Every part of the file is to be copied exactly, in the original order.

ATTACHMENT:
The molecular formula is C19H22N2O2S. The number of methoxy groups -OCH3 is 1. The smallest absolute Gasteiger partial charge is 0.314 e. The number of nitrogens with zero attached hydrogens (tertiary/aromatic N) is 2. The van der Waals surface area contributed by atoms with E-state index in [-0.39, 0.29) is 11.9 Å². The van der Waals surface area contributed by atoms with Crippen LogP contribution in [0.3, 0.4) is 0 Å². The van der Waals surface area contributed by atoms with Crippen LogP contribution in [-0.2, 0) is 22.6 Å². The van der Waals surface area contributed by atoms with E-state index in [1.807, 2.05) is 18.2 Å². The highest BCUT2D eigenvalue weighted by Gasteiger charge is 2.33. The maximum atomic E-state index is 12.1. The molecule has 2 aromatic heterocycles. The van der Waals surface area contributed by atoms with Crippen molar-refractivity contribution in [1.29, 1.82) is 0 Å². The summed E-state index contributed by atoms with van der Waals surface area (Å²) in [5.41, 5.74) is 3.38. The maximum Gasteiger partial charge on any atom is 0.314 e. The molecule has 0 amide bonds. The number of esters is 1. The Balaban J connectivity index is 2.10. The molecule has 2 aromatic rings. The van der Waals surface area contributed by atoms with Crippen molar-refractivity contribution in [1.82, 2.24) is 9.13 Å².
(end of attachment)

The molecular formula is C19H22N2O2S. The number of methoxy groups -OCH3 is 1. The smallest absolute Gasteiger partial charge is 0.314 e. The number of nitrogens with zero attached hydrogens (tertiary/aromatic N) is 2. The van der Waals surface area contributed by atoms with E-state index in [-0.39, 0.29) is 11.9 Å². The van der Waals surface area contributed by atoms with Crippen LogP contribution in [0.3, 0.4) is 0 Å². The van der Waals surface area contributed by atoms with Crippen LogP contribution in [-0.2, 0) is 22.6 Å². The van der Waals surface area contributed by atoms with E-state index in [1.807, 2.05) is 18.2 Å². The highest BCUT2D eigenvalue weighted by Gasteiger charge is 2.33. The maximum atomic E-state index is 12.1. The molecule has 2 aromatic heterocycles. The van der Waals surface area contributed by atoms with Crippen molar-refractivity contribution in [1.29, 1.82) is 0 Å². The summed E-state index contributed by atoms with van der Waals surface area (Å²) in [5.41, 5.74) is 3.38. The maximum Gasteiger partial charge on any atom is 0.314 e. The molecule has 0 amide bonds. The number of esters is 1. The Balaban J connectivity index is 2.10. The molecule has 2 aromatic rings. The van der Waals surface area contributed by atoms with Crippen molar-refractivity contribution in [1.82, 2.24) is 9.13 Å².